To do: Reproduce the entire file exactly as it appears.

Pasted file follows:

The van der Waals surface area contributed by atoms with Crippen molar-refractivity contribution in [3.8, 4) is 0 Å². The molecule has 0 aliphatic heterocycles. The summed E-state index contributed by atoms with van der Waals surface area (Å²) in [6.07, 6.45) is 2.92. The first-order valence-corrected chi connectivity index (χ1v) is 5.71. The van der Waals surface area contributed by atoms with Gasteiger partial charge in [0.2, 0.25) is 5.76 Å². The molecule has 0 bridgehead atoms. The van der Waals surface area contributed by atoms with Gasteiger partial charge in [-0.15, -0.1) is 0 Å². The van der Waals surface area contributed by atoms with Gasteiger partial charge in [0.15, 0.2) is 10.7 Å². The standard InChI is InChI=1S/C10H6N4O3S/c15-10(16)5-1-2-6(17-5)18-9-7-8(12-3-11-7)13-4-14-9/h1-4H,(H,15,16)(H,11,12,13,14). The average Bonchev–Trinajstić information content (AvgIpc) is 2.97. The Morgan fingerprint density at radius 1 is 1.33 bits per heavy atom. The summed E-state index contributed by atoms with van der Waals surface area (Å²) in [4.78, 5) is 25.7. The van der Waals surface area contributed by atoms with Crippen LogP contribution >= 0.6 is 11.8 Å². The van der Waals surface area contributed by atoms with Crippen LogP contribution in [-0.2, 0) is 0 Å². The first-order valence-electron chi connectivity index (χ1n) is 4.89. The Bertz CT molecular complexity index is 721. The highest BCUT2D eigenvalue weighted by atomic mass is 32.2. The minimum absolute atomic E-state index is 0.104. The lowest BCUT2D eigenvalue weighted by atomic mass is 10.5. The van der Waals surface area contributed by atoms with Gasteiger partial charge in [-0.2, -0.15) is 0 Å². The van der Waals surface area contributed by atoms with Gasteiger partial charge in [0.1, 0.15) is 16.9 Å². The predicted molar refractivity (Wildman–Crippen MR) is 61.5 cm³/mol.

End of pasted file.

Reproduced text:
The van der Waals surface area contributed by atoms with Crippen molar-refractivity contribution in [3.8, 4) is 0 Å². The molecule has 0 aliphatic heterocycles. The summed E-state index contributed by atoms with van der Waals surface area (Å²) in [6.07, 6.45) is 2.92. The first-order valence-corrected chi connectivity index (χ1v) is 5.71. The van der Waals surface area contributed by atoms with Gasteiger partial charge in [0.2, 0.25) is 5.76 Å². The molecule has 0 bridgehead atoms. The van der Waals surface area contributed by atoms with Gasteiger partial charge in [-0.15, -0.1) is 0 Å². The van der Waals surface area contributed by atoms with Gasteiger partial charge in [0.15, 0.2) is 10.7 Å². The standard InChI is InChI=1S/C10H6N4O3S/c15-10(16)5-1-2-6(17-5)18-9-7-8(12-3-11-7)13-4-14-9/h1-4H,(H,15,16)(H,11,12,13,14). The average Bonchev–Trinajstić information content (AvgIpc) is 2.97. The Morgan fingerprint density at radius 1 is 1.33 bits per heavy atom. The summed E-state index contributed by atoms with van der Waals surface area (Å²) in [4.78, 5) is 25.7. The van der Waals surface area contributed by atoms with Crippen LogP contribution >= 0.6 is 11.8 Å². The van der Waals surface area contributed by atoms with Crippen LogP contribution in [-0.2, 0) is 0 Å². The first-order valence-electron chi connectivity index (χ1n) is 4.89. The Bertz CT molecular complexity index is 721. The highest BCUT2D eigenvalue weighted by atomic mass is 32.2. The minimum absolute atomic E-state index is 0.104. The lowest BCUT2D eigenvalue weighted by atomic mass is 10.5. The van der Waals surface area contributed by atoms with Gasteiger partial charge in [-0.2, -0.15) is 0 Å². The van der Waals surface area contributed by atoms with Gasteiger partial charge in [0.1, 0.15) is 16.9 Å². The predicted molar refractivity (Wildman–Crippen MR) is 61.5 cm³/mol.